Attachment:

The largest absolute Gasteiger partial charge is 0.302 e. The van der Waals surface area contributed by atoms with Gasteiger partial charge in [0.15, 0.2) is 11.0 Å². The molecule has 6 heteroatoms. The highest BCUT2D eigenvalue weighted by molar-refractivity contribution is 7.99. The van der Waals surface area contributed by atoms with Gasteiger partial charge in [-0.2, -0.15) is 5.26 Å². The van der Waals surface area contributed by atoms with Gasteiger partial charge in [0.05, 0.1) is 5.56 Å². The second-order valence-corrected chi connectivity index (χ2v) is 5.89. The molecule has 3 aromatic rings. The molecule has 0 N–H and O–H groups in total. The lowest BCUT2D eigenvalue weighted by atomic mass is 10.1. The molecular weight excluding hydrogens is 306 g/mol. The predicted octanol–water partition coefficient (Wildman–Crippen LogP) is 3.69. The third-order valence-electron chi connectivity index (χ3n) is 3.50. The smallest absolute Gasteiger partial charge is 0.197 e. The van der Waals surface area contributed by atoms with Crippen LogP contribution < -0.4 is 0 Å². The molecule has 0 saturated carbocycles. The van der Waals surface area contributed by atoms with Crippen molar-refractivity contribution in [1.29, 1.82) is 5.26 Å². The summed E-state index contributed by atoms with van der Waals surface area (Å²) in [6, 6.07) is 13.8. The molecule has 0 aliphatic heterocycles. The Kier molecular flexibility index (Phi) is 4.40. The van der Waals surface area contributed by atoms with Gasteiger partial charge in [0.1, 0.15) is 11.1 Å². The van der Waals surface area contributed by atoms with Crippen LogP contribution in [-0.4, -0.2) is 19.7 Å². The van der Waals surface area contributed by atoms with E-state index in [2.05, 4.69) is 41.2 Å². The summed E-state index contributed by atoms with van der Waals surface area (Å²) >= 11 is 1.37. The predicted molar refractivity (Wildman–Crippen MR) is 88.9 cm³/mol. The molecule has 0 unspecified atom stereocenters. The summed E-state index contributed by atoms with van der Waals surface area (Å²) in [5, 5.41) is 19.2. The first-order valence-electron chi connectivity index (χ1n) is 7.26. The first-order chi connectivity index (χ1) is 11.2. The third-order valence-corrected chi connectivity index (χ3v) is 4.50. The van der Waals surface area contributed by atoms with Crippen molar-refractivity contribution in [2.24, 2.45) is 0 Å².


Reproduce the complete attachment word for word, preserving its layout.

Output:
The largest absolute Gasteiger partial charge is 0.302 e. The van der Waals surface area contributed by atoms with Gasteiger partial charge in [0.15, 0.2) is 11.0 Å². The molecule has 6 heteroatoms. The highest BCUT2D eigenvalue weighted by molar-refractivity contribution is 7.99. The van der Waals surface area contributed by atoms with Gasteiger partial charge in [-0.2, -0.15) is 5.26 Å². The van der Waals surface area contributed by atoms with Gasteiger partial charge in [0.05, 0.1) is 5.56 Å². The second-order valence-corrected chi connectivity index (χ2v) is 5.89. The molecule has 3 aromatic rings. The molecule has 0 N–H and O–H groups in total. The lowest BCUT2D eigenvalue weighted by atomic mass is 10.1. The molecular weight excluding hydrogens is 306 g/mol. The predicted octanol–water partition coefficient (Wildman–Crippen LogP) is 3.69. The third-order valence-electron chi connectivity index (χ3n) is 3.50. The smallest absolute Gasteiger partial charge is 0.197 e. The van der Waals surface area contributed by atoms with Crippen LogP contribution < -0.4 is 0 Å². The molecule has 0 saturated carbocycles. The van der Waals surface area contributed by atoms with Crippen molar-refractivity contribution in [1.29, 1.82) is 5.26 Å². The summed E-state index contributed by atoms with van der Waals surface area (Å²) in [6, 6.07) is 13.8. The molecule has 0 aliphatic heterocycles. The Kier molecular flexibility index (Phi) is 4.40. The van der Waals surface area contributed by atoms with Gasteiger partial charge in [0.1, 0.15) is 11.1 Å². The van der Waals surface area contributed by atoms with Crippen LogP contribution in [-0.4, -0.2) is 19.7 Å². The van der Waals surface area contributed by atoms with E-state index in [2.05, 4.69) is 41.2 Å². The summed E-state index contributed by atoms with van der Waals surface area (Å²) >= 11 is 1.37. The predicted molar refractivity (Wildman–Crippen MR) is 88.9 cm³/mol. The molecule has 0 unspecified atom stereocenters. The summed E-state index contributed by atoms with van der Waals surface area (Å²) in [5, 5.41) is 19.2. The first-order valence-electron chi connectivity index (χ1n) is 7.26. The first-order chi connectivity index (χ1) is 11.2. The third-order valence-corrected chi connectivity index (χ3v) is 4.50. The van der Waals surface area contributed by atoms with Crippen molar-refractivity contribution in [2.24, 2.45) is 0 Å².